Moreover, the success of machine learning algorithms relies on two factors – the algorithm itself, and the data it is trained on.22 Where data is lacking, existing disparities in health could be exacerbated. To understand how this could happen, we can look to facial recognition systems. Due to darker-skinned women being under-represented in training data, commercial algorithms have been shown to accurately detect gender with an error of 35% for darker-skinned women, compared to only 0.8% for lighter-skinned men.23 Since ethnic minorities are less represented in medical datasets than White men,24 similar disparities could emerge when machine learning is applied to healthcare, provoking questions around fairness and justice.

In reality, no amount of AI computation can ever replace the integrity of human values. Conversely, our Mammalian brains cannot rival the exponential progression of AI computational power. Recognising the unique strengths of both parties, the World Medical Association in 2019 stated that AI in healthcare should refer instead to “augmented intelligence” to better reflect the unfolding reality.25 As prominent AI expert and cardiologist Eric Topol puts it, the ultimately goal is for “synergy” between humans and AI.18

And of course, the empathy and holistic social understanding clinicians bring to the table – that unique ‘human touch’ – is something no machine can ever emulate. As the American physician Francis Peabody once noted, the task of clinicians is to translate “that case of mitral stenosis in the second bed on the left” into “Henry Jones, lying awake [at] night while he worries about his wife and children.”26 Only we can understand Henry Jones as a human being rather than a disease – this ball remains well and truly in our court.

In the 21st century, clinicians and AI are fostering an evolving symbiotic relationship, with each bringing their unique talents to the table. Our challenge as clinicians will be to maintain our clinical acumen, social values and human empathy as we open The Next Chapter with cautious optimism.



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  2. Hajkowicz SA, Karimi S, Wark T, Chen C, Evans M, Rens N, et al. Artificial Intelligence: Solving problems, growing the economy and improving our quality of life. Australia: CSIRO Data61; 2019.
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  8. OUTBREAK. How can we prevent antimicrobial resistance? Combining AI and big data to track, trace and tackle AMR Australia: OUTBREAK; 2020 [Available from: https://outbreakproject.com.au/antimicrobial-resistance-solution/.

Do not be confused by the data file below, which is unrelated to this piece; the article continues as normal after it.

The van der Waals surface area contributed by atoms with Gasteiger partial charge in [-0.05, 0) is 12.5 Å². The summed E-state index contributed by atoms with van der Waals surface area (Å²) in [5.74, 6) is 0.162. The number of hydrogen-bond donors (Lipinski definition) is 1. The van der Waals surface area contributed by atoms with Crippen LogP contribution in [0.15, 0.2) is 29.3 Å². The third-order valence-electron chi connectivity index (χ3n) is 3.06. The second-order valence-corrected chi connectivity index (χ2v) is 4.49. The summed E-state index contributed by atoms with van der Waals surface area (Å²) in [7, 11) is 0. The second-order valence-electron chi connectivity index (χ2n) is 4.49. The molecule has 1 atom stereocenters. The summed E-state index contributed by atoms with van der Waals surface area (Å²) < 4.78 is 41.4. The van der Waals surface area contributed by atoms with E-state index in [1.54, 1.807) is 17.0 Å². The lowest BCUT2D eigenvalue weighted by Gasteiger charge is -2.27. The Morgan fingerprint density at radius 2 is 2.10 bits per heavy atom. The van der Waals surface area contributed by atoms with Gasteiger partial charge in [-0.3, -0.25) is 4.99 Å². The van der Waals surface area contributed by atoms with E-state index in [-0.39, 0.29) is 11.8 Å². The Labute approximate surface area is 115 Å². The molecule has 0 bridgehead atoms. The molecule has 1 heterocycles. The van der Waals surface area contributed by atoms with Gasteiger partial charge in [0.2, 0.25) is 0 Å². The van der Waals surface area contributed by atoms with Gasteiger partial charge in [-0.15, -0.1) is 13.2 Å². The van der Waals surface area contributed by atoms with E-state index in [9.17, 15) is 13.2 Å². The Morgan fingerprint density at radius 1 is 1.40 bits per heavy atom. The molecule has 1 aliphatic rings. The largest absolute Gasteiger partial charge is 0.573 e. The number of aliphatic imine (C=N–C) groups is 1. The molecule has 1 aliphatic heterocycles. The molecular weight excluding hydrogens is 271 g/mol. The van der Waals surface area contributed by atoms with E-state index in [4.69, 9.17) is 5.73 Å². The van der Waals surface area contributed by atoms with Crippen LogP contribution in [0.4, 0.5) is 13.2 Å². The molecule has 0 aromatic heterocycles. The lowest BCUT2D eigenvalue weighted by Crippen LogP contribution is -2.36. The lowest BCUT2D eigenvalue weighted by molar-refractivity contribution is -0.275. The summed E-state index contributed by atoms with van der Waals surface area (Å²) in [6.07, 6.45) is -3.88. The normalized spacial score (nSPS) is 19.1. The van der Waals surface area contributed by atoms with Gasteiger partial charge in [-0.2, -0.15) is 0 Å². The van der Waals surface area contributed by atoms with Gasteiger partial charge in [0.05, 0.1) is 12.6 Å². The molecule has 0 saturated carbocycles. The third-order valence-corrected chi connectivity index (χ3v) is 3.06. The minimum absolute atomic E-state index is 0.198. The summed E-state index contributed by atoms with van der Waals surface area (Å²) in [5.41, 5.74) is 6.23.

9. Monash University. Google grant to establish world-first suicide monitoring system Melbourne, Australia: Monash University; 2019 [Available from: https://www.monash.edu/news/articles/google-grant-to-establish-world-first-suicide-surveillance-system.
  10. Esteva A, Kuprel B, Novoa RA, Ko J, Swetter SM, Blau HM, et al. Dermatologist-level classification of skin cancer with deep neural networks. Nature. 2017;542(7639):115-8.
  11. Nam JG, Park S, Hwang EJ, Lee JH, Jin KN, Lim KY, et al. Development and Validation of Deep Learning-based Automatic Detection Algorithm for Malignant Pulmonary Nodules on Chest Radiographs. Radiology. 2019;290(1):218-28.
  12. Gulshan V, Rajan RP, Widner K, Wu D, Wubbels P, Rhodes T, et al. Performance of a Deep-Learning Algorithm vs Manual Grading for Detecting Diabetic Retinopathy in India. JAMA Ophthalmol. 2019.
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  14. Purtill J. Australian researchers design computer game to diagnose depression and bipolar Australia: CSIROscope; 2019 [updated 10 Oct 2019. Available from: https://blog.csiro.au/computer-game-to-diagnose-depression-and-bipolar/.
  15. Blashki G. Would you trust AI with your mental health? Pursuit: University of Melbourne; 2019 [Available from: https://pursuit.unimelb.edu.au/articles/would-you-trust-ai-with-your-mental-health.
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  17. Hsu J. Artificial Intelligence Could Improve Health Care for All—Unless it Doesn’t: TIME; 2019 [Available from: https://time.com/5650360/artificial-intelligence-health-care/.
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  19. Mittelstadt BD, Allo P, Taddeo M, Wachter S, Floridi L. The ethics of algorithms: Mapping the debate. Big Data & Society. 2016;3(2).
  20. Australian Academy of Health and Medical Sciences. Artificial Intelligence in Health: Exploring the Opportunities and Challenges. Report from a Roundtable Meeting. Australian Academy of Health and Medical Sciences; 2020.
  21. London AJ. Artificial Intelligence and Black-Box Medical Decisions: Accuracy versus Explainability. Hastings Cent Rep. 2019;49(1):15-21.
  22. Domingos P. A few useful things to know about machine learning. Communications of the ACM. 2012;55(10):78-87.
  23. Zou J, Schiebinger L. Design AI so that it’s fair. Nature. 2018;559:324-6.